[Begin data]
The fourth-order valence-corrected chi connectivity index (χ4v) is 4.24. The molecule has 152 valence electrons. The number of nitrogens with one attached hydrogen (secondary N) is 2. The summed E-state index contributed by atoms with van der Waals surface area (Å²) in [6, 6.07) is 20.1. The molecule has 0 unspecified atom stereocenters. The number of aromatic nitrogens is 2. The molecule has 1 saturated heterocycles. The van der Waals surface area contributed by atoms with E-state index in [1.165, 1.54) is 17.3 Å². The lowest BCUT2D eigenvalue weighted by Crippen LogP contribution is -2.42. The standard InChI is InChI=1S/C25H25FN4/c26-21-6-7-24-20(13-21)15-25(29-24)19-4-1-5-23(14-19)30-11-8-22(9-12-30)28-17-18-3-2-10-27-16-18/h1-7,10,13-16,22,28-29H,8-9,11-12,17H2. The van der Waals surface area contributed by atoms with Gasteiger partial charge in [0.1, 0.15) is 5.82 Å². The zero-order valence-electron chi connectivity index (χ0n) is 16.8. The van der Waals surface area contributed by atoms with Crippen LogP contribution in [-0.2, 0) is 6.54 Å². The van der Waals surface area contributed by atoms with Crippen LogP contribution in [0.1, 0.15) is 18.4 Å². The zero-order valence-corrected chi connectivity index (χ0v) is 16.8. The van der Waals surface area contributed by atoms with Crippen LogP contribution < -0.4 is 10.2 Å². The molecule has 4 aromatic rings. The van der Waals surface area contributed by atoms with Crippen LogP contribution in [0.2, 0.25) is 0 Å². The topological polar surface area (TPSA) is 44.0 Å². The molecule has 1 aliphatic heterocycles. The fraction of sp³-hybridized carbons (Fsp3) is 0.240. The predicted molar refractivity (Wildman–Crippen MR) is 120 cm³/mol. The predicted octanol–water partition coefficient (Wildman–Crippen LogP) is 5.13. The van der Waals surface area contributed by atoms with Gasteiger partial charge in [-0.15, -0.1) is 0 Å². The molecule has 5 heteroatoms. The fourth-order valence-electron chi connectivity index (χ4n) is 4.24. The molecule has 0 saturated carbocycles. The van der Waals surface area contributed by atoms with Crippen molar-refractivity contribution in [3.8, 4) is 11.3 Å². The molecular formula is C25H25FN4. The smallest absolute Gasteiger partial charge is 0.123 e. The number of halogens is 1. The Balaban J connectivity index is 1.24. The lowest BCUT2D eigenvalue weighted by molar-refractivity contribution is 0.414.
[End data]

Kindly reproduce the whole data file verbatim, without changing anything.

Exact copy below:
The fourth-order valence-corrected chi connectivity index (χ4v) is 4.24. The molecule has 152 valence electrons. The number of nitrogens with one attached hydrogen (secondary N) is 2. The summed E-state index contributed by atoms with van der Waals surface area (Å²) in [6, 6.07) is 20.1. The molecule has 0 unspecified atom stereocenters. The number of aromatic nitrogens is 2. The molecule has 1 saturated heterocycles. The van der Waals surface area contributed by atoms with E-state index in [1.165, 1.54) is 17.3 Å². The lowest BCUT2D eigenvalue weighted by Crippen LogP contribution is -2.42. The standard InChI is InChI=1S/C25H25FN4/c26-21-6-7-24-20(13-21)15-25(29-24)19-4-1-5-23(14-19)30-11-8-22(9-12-30)28-17-18-3-2-10-27-16-18/h1-7,10,13-16,22,28-29H,8-9,11-12,17H2. The van der Waals surface area contributed by atoms with Gasteiger partial charge in [0.1, 0.15) is 5.82 Å². The zero-order valence-electron chi connectivity index (χ0n) is 16.8. The van der Waals surface area contributed by atoms with Crippen LogP contribution in [-0.2, 0) is 6.54 Å². The van der Waals surface area contributed by atoms with Crippen LogP contribution in [0.1, 0.15) is 18.4 Å². The zero-order valence-corrected chi connectivity index (χ0v) is 16.8. The van der Waals surface area contributed by atoms with Crippen LogP contribution < -0.4 is 10.2 Å². The molecule has 4 aromatic rings. The van der Waals surface area contributed by atoms with Crippen LogP contribution in [0.2, 0.25) is 0 Å². The topological polar surface area (TPSA) is 44.0 Å². The molecule has 1 aliphatic heterocycles. The fraction of sp³-hybridized carbons (Fsp3) is 0.240. The predicted molar refractivity (Wildman–Crippen MR) is 120 cm³/mol. The predicted octanol–water partition coefficient (Wildman–Crippen LogP) is 5.13. The van der Waals surface area contributed by atoms with Gasteiger partial charge in [-0.15, -0.1) is 0 Å². The molecule has 5 heteroatoms. The fourth-order valence-electron chi connectivity index (χ4n) is 4.24. The molecule has 0 saturated carbocycles. The van der Waals surface area contributed by atoms with Crippen molar-refractivity contribution in [3.8, 4) is 11.3 Å². The molecular formula is C25H25FN4. The smallest absolute Gasteiger partial charge is 0.123 e. The number of halogens is 1. The Balaban J connectivity index is 1.24. The lowest BCUT2D eigenvalue weighted by molar-refractivity contribution is 0.414.